In chapter one, “Witnessing from a Distance, Remembering from Afar,” Guerin describes how she defines an Amateur photographer. Guerin shares, “They were soldier, officers, civilians, or elite Nazis who pursued an interest in the still an/or moving image…” (pg. 20). She then goes on the explain, although their images are well taken and properly exposed, she defines them as amateurs because none of the images were produced for commercial or official use. Another way she defines an amateur photograph is by the absence of the photographer or author. After giving her definitions of an amateur, Guerin then states the significance of the amateur artists during this time. She states the amateurs photographers fill in historical gaps and she...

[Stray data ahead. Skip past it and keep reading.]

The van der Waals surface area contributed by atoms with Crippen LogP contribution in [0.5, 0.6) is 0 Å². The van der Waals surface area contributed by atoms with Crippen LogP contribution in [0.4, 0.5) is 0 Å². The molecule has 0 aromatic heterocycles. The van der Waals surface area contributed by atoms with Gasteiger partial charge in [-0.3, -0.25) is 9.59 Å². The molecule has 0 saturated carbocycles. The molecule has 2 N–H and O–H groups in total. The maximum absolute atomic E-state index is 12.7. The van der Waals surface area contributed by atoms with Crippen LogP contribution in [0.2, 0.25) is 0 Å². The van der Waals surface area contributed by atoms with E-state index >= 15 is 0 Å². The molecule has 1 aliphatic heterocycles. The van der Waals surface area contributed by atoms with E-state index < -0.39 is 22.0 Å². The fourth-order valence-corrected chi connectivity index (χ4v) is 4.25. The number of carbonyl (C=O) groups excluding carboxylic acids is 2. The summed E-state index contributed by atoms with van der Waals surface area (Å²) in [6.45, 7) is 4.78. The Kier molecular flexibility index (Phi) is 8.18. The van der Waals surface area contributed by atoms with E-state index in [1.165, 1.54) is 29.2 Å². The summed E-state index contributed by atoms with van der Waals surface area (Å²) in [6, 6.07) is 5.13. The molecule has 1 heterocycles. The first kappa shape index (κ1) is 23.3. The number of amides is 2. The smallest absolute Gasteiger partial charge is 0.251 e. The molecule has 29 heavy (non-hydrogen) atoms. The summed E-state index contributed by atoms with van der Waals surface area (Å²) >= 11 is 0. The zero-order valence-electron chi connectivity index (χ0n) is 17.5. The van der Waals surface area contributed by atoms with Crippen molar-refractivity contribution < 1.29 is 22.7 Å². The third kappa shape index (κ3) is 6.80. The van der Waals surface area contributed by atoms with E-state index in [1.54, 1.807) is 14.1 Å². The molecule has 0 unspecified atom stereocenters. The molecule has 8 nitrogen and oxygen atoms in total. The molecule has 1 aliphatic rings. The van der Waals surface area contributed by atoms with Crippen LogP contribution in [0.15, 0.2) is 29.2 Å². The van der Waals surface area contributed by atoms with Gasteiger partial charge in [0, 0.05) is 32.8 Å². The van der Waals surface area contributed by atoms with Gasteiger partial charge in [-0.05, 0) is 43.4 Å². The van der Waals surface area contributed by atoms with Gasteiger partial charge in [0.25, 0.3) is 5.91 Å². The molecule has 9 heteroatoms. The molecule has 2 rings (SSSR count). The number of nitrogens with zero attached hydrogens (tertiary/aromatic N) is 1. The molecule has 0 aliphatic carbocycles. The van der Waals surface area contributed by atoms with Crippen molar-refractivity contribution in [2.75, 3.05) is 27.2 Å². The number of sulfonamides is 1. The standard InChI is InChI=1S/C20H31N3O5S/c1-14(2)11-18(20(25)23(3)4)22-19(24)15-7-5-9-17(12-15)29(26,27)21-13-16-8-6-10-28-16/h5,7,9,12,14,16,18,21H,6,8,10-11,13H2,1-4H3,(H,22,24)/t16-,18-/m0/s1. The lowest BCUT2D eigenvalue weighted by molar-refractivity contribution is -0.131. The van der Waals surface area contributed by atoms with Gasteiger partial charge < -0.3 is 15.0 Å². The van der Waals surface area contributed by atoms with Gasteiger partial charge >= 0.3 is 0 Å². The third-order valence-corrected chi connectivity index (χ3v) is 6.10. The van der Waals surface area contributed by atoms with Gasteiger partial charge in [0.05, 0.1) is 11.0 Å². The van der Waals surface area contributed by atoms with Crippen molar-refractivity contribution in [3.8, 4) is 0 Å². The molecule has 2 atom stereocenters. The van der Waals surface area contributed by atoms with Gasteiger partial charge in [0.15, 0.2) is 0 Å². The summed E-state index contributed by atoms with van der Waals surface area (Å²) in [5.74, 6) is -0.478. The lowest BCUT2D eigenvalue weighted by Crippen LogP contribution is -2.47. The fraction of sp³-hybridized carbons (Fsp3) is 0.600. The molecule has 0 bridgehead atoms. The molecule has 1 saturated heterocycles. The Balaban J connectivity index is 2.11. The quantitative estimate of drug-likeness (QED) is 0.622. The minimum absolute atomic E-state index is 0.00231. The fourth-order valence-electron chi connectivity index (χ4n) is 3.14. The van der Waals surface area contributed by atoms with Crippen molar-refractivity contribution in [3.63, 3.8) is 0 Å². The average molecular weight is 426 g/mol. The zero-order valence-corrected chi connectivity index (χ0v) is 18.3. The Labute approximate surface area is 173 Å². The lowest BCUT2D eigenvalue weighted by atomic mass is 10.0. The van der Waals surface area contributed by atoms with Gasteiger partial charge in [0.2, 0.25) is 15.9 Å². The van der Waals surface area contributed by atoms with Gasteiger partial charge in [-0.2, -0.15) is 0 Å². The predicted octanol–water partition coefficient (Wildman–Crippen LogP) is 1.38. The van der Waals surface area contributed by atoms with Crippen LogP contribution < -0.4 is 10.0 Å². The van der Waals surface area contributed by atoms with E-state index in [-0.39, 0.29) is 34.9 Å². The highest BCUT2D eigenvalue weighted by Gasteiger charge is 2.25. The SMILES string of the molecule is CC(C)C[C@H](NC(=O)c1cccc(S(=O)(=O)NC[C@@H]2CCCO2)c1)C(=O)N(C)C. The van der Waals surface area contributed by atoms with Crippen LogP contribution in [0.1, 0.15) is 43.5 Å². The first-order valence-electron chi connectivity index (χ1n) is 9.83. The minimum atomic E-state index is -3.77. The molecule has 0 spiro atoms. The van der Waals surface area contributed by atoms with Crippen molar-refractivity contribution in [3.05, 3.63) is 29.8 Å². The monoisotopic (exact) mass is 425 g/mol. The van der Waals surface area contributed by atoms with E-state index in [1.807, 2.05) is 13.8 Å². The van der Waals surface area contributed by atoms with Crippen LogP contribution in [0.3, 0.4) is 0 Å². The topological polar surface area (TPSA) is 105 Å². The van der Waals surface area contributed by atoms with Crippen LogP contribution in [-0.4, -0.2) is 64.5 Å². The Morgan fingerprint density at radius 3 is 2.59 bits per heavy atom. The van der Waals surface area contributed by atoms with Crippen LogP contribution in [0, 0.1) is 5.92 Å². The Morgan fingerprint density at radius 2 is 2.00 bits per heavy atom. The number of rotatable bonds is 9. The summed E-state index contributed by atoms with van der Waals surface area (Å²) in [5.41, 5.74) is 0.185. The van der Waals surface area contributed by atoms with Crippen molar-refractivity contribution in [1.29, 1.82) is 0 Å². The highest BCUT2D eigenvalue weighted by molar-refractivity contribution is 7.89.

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...n, Guerin transitions to women during the time of Nazism and what they believed. Braun along with most women during this time strongly believed in their role of watching and raising children to carry on the future success of the race and assure the immortality of the nation (pg. 260).
The images addressed today in, Through Amateur Eyes, are images that help shape the past and ideas of life during World War II in Nazi Germany. The photography and film taken by the amateurs during this time reveal ways of culture and life for the Nazis. Guerin does an excellent job of backing up her ideas and theories with examples of photography and film throughout the book. Through Amateur Eyes, opens up new ways of viewing and analyzing the Nazi culture and offers a new way of processing these images of war and trauma.
Through Amateur Eyes - Fracnes Guerin
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